When I started looking for entry level computer jobs, I didn't have a clue about computers or the computing industry, which is better known as the Information Technology (IT) industry.
I was just a guy who worked in the mail room of a large company, looking for a career change. I was desperate for something different which had prospects unlike my boring job working in the mail room.
I'd heard so many stories about the fantastic incomes and careers in the IT industry. I decided that this was where I wanted to be.
Prior to this I'd tried to get into accountancy but couldn't find the free time to commit to night school. As I needed the overtime from mail room just job to survive.
I'd seen many adverts for guaranteed jobs on offer on completion of MCSE training and I decided to find out more. On the surface they seemed a great deal BUT I couldn't afford the thousands they wanted for the training.
Fortunately, a good friend of mine was at hand to advise me on the best course of action to secure one of the entry level computer jobs. Because my friend already worked in IT, he was able to tell me what was a good opportunity and what was merely hype designed by training companies to make money off you.
When I asked my friend whether it would be worthwhile doing the A+ certification or even the MCSE certification. He told me to not even think about it, as the competition for jobs would be incredibly fierce and I wouldn't stand a chance in getting a decent paid job.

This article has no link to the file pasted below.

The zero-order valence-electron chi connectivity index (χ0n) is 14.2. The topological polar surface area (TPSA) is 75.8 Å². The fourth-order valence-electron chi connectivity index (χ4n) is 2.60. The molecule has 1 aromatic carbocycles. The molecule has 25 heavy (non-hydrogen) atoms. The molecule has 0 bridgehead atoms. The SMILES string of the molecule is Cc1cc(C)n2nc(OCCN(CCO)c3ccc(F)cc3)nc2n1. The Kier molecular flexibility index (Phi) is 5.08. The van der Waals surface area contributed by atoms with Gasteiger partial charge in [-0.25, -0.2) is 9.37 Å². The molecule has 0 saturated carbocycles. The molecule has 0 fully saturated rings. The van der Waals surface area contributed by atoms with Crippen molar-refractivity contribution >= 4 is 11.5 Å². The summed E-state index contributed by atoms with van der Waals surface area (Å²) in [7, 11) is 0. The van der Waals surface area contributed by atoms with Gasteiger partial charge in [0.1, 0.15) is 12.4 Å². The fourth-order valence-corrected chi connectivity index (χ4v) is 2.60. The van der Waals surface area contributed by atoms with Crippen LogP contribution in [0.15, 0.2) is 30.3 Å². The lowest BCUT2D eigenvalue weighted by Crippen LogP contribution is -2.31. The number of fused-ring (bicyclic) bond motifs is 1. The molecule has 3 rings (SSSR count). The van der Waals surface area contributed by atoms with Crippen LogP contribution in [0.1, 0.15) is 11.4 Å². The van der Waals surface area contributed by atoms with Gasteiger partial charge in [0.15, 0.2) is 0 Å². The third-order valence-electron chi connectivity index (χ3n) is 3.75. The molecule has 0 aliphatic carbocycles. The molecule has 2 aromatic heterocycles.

I added that I'd seen adverts for guaranteed jobs for completion of MCSE training. To which my friend said that the jobs on guaranteed jobs on offer are generally dead end jobs. Which generally don't lead to any career progression.
That's the last thing I wanted too, to move from a dead end job in the mail room to a dead end job working with computers.
I did not want to spend all my precious free time either, studying for exam after exam, like the MCSE, where you could end up doing 7 exams. Just thinking about sitting 7 exams, with each one 2 to 3 hours long, isn't something that I want to do.
My friends advice to follow a career in Citrix technology was the turning point in my life. As this gave me the stepping stone on to greater things in life.
Whilst I would still advocate a career in using Citrix technologies today, it's a lot harder than when I was looking at getting in to IT. However, there is still a shortage of people with good Citrix skills and the job boards are always advertising opportunities.
Check out my HOT IT careers, to find out those IT careers which I deem as offering excellent prospects for those looking at getting on to the IT career ladder. The link is, HOT IT Careers.